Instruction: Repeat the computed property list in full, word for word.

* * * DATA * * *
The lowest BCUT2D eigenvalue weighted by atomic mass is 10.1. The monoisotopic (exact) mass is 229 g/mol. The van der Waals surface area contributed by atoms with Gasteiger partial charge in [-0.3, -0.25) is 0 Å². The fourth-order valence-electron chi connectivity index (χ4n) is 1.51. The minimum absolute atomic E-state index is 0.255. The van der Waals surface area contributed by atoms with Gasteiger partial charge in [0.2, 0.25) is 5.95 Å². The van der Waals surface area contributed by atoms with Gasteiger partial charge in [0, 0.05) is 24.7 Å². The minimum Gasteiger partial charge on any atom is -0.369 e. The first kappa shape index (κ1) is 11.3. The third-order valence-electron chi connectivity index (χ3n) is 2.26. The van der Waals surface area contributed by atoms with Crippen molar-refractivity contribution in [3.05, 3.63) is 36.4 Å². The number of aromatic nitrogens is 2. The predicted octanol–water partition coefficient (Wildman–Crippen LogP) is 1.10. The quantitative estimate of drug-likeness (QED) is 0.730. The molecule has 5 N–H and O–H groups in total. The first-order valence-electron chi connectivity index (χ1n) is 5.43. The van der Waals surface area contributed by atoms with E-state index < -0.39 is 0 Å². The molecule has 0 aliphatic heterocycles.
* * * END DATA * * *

The lowest BCUT2D eigenvalue weighted by atomic mass is 10.1. The monoisotopic (exact) mass is 229 g/mol. The van der Waals surface area contributed by atoms with Gasteiger partial charge in [-0.3, -0.25) is 0 Å². The fourth-order valence-electron chi connectivity index (χ4n) is 1.51. The minimum absolute atomic E-state index is 0.255. The van der Waals surface area contributed by atoms with Gasteiger partial charge in [0.2, 0.25) is 5.95 Å². The van der Waals surface area contributed by atoms with Gasteiger partial charge in [0, 0.05) is 24.7 Å². The minimum Gasteiger partial charge on any atom is -0.369 e. The first kappa shape index (κ1) is 11.3. The third-order valence-electron chi connectivity index (χ3n) is 2.26. The van der Waals surface area contributed by atoms with Crippen molar-refractivity contribution in [3.05, 3.63) is 36.4 Å². The number of aromatic nitrogens is 2. The predicted octanol–water partition coefficient (Wildman–Crippen LogP) is 1.10. The quantitative estimate of drug-likeness (QED) is 0.730. The molecule has 5 N–H and O–H groups in total. The first-order valence-electron chi connectivity index (χ1n) is 5.43. The van der Waals surface area contributed by atoms with E-state index < -0.39 is 0 Å². The molecule has 0 aliphatic heterocycles.